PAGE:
Artist whose work was shown at MoMA returns home for Baton Rouge exhibit

“Tide” by Matt Kenyon. (Images courtesy Baton Rouge Gallery)

Matt Kenyon hasn’t touched a canvas in a long time.

“It was a strange kind of flashback, even just the tactile part of it,” says the renowned artist, educator and TED fellow. This month, he is adding Baton Rouge Gallery to his resume of exhibition galleries—and the first in his hometown of Baton Rouge.

The “tactile part” he’s referring to is the canvas-stretching process he used on a selection of three paintings to prepare them for display at the Baton Rouge Gallery’s “Cloudburst” exhibition. The display comprises about a dozen works in a variety of mediums from throughout his career, touching on subjects ranging from housing insecurity to climate change. There’s even an installation called “Tide,” which was inspired in part by the flooding that devastated the Capital Region in 2016. As for the paintings, they come from his time as an undergrad at Southeastern Louisiana University, when he still “very much identified with being a painter”—an identity he’s since outgrown, and an era he hasn’t revisited in some time.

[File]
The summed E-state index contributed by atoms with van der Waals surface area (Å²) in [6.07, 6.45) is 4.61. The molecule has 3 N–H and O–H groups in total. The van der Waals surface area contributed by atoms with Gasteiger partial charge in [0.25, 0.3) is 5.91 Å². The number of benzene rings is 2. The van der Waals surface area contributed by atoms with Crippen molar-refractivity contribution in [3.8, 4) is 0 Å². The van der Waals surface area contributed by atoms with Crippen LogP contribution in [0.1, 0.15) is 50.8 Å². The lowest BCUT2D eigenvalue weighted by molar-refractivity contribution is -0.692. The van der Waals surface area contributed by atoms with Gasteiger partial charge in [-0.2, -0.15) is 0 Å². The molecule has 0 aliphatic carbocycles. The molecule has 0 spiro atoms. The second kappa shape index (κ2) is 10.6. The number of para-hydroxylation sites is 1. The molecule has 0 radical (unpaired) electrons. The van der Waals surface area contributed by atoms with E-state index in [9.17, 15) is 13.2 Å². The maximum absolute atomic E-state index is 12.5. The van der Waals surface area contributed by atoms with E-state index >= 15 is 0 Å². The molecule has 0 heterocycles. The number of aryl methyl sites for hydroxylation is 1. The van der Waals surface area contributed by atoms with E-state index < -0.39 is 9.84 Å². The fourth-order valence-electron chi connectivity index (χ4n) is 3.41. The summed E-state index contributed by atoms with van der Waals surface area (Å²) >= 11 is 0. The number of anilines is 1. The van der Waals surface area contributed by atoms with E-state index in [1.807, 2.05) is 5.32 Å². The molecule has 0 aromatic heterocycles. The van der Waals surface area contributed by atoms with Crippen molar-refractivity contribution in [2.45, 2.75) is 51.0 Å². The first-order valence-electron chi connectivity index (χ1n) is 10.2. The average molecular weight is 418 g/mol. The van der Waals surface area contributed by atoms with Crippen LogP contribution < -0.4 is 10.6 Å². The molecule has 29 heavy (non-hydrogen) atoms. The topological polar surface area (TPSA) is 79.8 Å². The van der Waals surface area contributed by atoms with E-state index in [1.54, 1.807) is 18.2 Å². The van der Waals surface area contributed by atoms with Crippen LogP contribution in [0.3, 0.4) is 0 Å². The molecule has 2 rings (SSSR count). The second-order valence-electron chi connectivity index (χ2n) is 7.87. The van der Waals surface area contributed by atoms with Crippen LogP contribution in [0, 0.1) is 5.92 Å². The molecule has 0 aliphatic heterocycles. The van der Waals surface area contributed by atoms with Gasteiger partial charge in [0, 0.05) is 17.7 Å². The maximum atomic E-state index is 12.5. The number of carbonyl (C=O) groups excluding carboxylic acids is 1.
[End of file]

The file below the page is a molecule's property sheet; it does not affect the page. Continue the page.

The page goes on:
For an artist to display paintings might not seem particularly unique. But for Kenyon, who for the past two decades has favored tools like coding, engineering, data mining, mathematics and biomechanics to the traditional brush and canvas, those three paintings form what he calls a kind of “miniretrospective” of his work before he found his groove as an artist.

“We’re always moving fast and thinking of the next thing,” he says. “To have a moment to kind of reflect, personally, has been pretty moving.”

Each of Kenyon’s works is some combination of physical metaphor, performance art, social critique and subversive civil disobedience.

That proclivity for the novel and unexpected has earned Kenyon a permanent seat at the vanguard of contemporary art. His works have graced the Museum of Modern Art in New York; ZKM | Center for Art and Media Karlsruhe (in Germany); and the Museum of Contemporary Art in Detroit, to name just a few places, and have even been featured in The New York Times. But for all his heavyweight acclaim, Kenyon says he maintains a “complicated relationship with prestige.”

Read the full story about Kenyon from 225 magazine. Subscribe to the free 225 Daily e-newsletter for more Baton Rouge arts and events.

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